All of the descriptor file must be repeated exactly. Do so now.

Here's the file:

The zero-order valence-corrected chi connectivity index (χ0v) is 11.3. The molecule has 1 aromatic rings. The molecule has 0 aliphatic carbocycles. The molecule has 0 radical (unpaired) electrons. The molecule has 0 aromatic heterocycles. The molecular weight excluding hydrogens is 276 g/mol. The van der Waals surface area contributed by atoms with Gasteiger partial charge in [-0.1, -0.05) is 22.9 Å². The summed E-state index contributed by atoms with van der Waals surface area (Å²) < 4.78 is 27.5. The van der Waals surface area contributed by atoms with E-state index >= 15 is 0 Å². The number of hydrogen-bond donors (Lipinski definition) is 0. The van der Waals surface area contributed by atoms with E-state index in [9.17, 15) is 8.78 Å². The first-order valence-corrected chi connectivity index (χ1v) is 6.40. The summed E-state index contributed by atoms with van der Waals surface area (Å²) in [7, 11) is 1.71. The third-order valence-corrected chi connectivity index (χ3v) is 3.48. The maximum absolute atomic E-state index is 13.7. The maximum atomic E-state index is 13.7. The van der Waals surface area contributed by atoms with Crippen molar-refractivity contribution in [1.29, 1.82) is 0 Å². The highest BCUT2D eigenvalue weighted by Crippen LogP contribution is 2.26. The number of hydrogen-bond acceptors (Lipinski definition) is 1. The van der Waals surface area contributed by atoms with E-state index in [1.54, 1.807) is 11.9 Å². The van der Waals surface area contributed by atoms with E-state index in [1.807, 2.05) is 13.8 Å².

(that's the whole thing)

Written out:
The zero-order valence-corrected chi connectivity index (χ0v) is 11.3. The molecule has 1 aromatic rings. The molecule has 0 aliphatic carbocycles. The molecule has 0 radical (unpaired) electrons. The molecule has 0 aromatic heterocycles. The molecular weight excluding hydrogens is 276 g/mol. The van der Waals surface area contributed by atoms with Gasteiger partial charge in [-0.1, -0.05) is 22.9 Å². The summed E-state index contributed by atoms with van der Waals surface area (Å²) < 4.78 is 27.5. The van der Waals surface area contributed by atoms with E-state index >= 15 is 0 Å². The number of hydrogen-bond donors (Lipinski definition) is 0. The van der Waals surface area contributed by atoms with E-state index in [9.17, 15) is 8.78 Å². The first-order valence-corrected chi connectivity index (χ1v) is 6.40. The summed E-state index contributed by atoms with van der Waals surface area (Å²) in [7, 11) is 1.71. The third-order valence-corrected chi connectivity index (χ3v) is 3.48. The maximum absolute atomic E-state index is 13.7. The maximum atomic E-state index is 13.7. The van der Waals surface area contributed by atoms with Crippen molar-refractivity contribution in [1.29, 1.82) is 0 Å². The highest BCUT2D eigenvalue weighted by Crippen LogP contribution is 2.26. The number of hydrogen-bond acceptors (Lipinski definition) is 1. The van der Waals surface area contributed by atoms with E-state index in [1.54, 1.807) is 11.9 Å². The van der Waals surface area contributed by atoms with E-state index in [1.807, 2.05) is 13.8 Å².